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Music
Performing Arts

San Francisco Symphony Podcasts

Updated 2 months ago

Arts
Music
Performing Arts
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Podcasts from the San Francisco Symphony and Music Director Michael Tilson Thomas.

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Podcasts from the San Francisco Symphony and Music Director Michael Tilson Thomas.

iTunes Ratings

113 Ratings
Average Ratings
88
14
3
4
4

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By Larry in Contra Costa County - Feb 25 2020
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you sent saint-saens twice, labeling one of them ravel please fix - need ma mer loye !😃

Educational and Enjoyable

By Cinderalice125 - Oct 21 2019
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So educational and concise, there’s nothing like it.

iTunes Ratings

113 Ratings
Average Ratings
88
14
3
4
4

Upload MISTAKE

By Larry in Contra Costa County - Feb 25 2020
Read more
you sent saint-saens twice, labeling one of them ravel please fix - need ma mer loye !😃

Educational and Enjoyable

By Cinderalice125 - Oct 21 2019
Read more
So educational and concise, there’s nothing like it.
Cover image of San Francisco Symphony Podcasts

San Francisco Symphony Podcasts

Latest release on Mar 10, 2020

The Best Episodes Ranked Using User Listens

Updated by OwlTail 2 months ago

Rank #1: Vivaldi's "Four Seasons"

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Barking dogs, wind and rain, buzzing bees and slippery ice; they're all part of Vivaldi's Four Seasons, a work that—believe it or not—was almost unknown for 200 years.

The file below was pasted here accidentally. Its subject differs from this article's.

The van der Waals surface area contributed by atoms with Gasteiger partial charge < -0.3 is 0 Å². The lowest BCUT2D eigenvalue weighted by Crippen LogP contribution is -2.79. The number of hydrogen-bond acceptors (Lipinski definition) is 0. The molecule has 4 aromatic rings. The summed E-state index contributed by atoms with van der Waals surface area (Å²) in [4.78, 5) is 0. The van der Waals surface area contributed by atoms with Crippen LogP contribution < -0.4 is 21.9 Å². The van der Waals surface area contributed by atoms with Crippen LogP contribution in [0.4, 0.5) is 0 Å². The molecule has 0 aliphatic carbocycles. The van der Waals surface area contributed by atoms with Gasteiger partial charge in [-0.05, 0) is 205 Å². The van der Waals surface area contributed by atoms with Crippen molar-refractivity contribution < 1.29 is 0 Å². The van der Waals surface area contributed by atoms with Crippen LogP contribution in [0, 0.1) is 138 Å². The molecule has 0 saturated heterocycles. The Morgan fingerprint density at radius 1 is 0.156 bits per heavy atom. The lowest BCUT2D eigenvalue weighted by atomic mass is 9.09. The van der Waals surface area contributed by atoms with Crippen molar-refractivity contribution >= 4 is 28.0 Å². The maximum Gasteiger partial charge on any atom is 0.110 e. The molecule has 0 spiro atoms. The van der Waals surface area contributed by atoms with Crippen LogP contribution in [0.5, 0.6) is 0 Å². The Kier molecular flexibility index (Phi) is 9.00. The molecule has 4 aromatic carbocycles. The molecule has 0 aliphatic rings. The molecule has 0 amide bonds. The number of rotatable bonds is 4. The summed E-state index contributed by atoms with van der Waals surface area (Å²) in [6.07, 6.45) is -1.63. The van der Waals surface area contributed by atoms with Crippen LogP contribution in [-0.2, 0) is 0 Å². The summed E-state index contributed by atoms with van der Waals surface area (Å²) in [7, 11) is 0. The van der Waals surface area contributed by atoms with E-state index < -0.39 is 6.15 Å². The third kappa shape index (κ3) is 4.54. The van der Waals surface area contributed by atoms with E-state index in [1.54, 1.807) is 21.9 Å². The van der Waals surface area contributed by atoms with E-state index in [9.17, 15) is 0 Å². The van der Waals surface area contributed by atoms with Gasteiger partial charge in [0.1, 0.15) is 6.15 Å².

May 16 2017

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Rank #2: Stravinsky's "The Rite of Spring"

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Listen to a podcast of audio program notes about the The Rite of Spring, specially prepared for the San Francisco Symphony’s Stravinsky Festival in June 2013.

Jun 06 2017

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Rank #3: Handel's Messiah

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However you like your Messiah - big or intimate, modern or period, authentic or interpreted—when you listen you become part of an almost 300-year tradition of what may be classical music's most beloved masterpiece.

Dec 01 2016

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Rank #4: Bernstein's "West Side Story"

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Leonard Bernstein’s West Side Story received its first Broadway performances in 1957. The musical tells the story of an impossible romance between two star-crossed lovers, Tony and Maria, the Romeo and Juliet of 1950s New York City.

Sep 18 2017

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Rank #5: Brahms' Symphony No. 1

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Beethoven’s first symphony premiered when he was 30. Schubert wrote his first at 16, and Mozart’s was composed when he was only 8. But Johannes Brahms, at 43, had yet to finish his Symphony No. 1, which he’d begun writing more than twenty years previously. A notorious perfectionist, he burned many of his early works and sketches; it was not easy living in the shadow of the giants before him. His many years of preparation were worth it—upon the work’s premiere in 1876, the Vienna press called it “Beethoven’s Tenth.”

Feb 14 2018

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Rank #6: Beethoven's Symphony No. 8